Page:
Thirteen same-sex couples filed lawsuits across four districts in Japan Thursday alleging that the country’s denial of same-sex marriage is a violation of the Constitution.
During a news conference and march to the Tokyo District court, one of the plaintiffs, Kenji Aiba, explained that they are seeking ¥1 million in compensation and damages for emotional distress when government officials deny same-sex couples marriage licenses. Although some municipalities have passed partnership ordinances, the country as a whole has not recognized same-sex marriages as legally binding. This impacts the couples ability to sign consent forms for a partner’s medical treatment, inherit assets upon a death, or receive tax deductions.
The plaintiffs will challenge the country’s lack of recognition as a violation of Article 24 of Japan’s Constitution stating, “Marriage shall be based only on the mutual consent of both sexes and it shall be maintained through mutual cooperation with the equal rights of husband and wife as a basis.”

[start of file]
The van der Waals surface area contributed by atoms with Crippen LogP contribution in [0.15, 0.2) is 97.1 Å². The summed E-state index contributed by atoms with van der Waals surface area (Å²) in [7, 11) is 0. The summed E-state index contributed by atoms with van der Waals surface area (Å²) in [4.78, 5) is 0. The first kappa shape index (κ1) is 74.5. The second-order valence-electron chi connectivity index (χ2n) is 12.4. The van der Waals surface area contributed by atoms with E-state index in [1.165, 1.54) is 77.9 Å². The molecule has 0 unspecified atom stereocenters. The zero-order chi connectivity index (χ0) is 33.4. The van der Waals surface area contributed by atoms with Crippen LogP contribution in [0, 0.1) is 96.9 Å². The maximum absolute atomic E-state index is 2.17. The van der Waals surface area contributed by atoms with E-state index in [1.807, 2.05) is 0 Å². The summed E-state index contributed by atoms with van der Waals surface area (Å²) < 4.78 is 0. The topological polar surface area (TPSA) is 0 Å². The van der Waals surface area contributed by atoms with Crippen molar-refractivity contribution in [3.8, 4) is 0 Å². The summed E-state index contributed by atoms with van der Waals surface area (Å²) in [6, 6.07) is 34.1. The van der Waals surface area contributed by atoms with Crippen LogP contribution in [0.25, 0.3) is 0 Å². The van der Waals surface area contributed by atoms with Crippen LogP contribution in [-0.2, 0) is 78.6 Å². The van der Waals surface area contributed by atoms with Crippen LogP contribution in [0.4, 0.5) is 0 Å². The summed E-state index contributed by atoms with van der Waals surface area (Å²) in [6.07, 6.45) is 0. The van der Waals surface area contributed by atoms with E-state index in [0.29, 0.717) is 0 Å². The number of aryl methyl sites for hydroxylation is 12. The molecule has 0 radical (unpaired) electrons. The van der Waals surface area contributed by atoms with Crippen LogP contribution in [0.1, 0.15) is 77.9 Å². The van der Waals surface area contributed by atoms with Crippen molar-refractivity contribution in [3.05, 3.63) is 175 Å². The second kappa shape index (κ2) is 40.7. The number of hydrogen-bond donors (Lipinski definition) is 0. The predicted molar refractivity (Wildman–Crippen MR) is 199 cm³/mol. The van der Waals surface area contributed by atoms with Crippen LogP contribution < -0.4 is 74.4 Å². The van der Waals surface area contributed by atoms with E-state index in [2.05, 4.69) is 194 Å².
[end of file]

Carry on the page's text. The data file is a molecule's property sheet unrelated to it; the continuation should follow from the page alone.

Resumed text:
The government has interpreted the clause in civic and family law statutes to mean marriage between a man and a woman and the plaintiffs allege that the text does not explicitly define “both sexes” to mean opposite sexes. Some plaintiffs are also challenging the long held custom to be a violation of Article 14 as well which stipulates that “All of the people are equal under the law and there shall be no discrimination in political, economic or social relations because of race, creed, sex, social status or family origin.”
This is Japan’s first major challenge to the constitutionality of same-sex marriage.